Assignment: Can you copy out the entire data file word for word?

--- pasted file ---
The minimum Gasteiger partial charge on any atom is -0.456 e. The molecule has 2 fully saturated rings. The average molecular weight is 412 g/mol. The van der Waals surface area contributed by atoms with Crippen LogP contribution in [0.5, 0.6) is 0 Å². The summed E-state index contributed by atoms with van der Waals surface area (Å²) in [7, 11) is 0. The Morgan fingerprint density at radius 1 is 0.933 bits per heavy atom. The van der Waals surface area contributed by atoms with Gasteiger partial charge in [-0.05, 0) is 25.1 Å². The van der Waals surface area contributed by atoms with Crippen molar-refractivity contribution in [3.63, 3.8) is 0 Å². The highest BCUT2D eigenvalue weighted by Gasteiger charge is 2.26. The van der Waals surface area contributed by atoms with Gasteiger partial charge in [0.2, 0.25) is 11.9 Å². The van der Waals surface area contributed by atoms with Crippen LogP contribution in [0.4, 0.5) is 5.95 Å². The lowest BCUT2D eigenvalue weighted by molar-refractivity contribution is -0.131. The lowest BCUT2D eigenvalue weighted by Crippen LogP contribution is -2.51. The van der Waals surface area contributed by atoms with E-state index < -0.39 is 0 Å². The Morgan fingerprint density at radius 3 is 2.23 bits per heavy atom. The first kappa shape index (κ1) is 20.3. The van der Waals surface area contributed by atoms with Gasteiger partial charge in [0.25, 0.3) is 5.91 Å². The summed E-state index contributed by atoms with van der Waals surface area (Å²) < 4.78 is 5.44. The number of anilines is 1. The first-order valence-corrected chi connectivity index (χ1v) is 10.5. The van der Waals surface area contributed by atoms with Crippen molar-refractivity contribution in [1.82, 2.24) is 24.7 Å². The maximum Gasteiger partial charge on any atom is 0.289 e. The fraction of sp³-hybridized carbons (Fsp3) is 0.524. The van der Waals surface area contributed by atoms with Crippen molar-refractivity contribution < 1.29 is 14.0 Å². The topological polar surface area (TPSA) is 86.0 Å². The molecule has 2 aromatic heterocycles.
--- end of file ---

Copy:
The minimum Gasteiger partial charge on any atom is -0.456 e. The molecule has 2 fully saturated rings. The average molecular weight is 412 g/mol. The van der Waals surface area contributed by atoms with Crippen LogP contribution in [0.5, 0.6) is 0 Å². The summed E-state index contributed by atoms with van der Waals surface area (Å²) in [7, 11) is 0. The Morgan fingerprint density at radius 1 is 0.933 bits per heavy atom. The van der Waals surface area contributed by atoms with Gasteiger partial charge in [-0.05, 0) is 25.1 Å². The van der Waals surface area contributed by atoms with Crippen molar-refractivity contribution in [3.63, 3.8) is 0 Å². The highest BCUT2D eigenvalue weighted by Gasteiger charge is 2.26. The van der Waals surface area contributed by atoms with Gasteiger partial charge in [0.2, 0.25) is 11.9 Å². The van der Waals surface area contributed by atoms with Crippen LogP contribution in [0.4, 0.5) is 5.95 Å². The lowest BCUT2D eigenvalue weighted by molar-refractivity contribution is -0.131. The lowest BCUT2D eigenvalue weighted by Crippen LogP contribution is -2.51. The van der Waals surface area contributed by atoms with E-state index < -0.39 is 0 Å². The Morgan fingerprint density at radius 3 is 2.23 bits per heavy atom. The first kappa shape index (κ1) is 20.3. The van der Waals surface area contributed by atoms with Gasteiger partial charge in [0.25, 0.3) is 5.91 Å². The summed E-state index contributed by atoms with van der Waals surface area (Å²) < 4.78 is 5.44. The number of anilines is 1. The first-order valence-corrected chi connectivity index (χ1v) is 10.5. The van der Waals surface area contributed by atoms with Crippen molar-refractivity contribution in [1.82, 2.24) is 24.7 Å². The maximum Gasteiger partial charge on any atom is 0.289 e. The fraction of sp³-hybridized carbons (Fsp3) is 0.524. The van der Waals surface area contributed by atoms with Crippen molar-refractivity contribution < 1.29 is 14.0 Å². The topological polar surface area (TPSA) is 86.0 Å². The molecule has 2 aromatic heterocycles.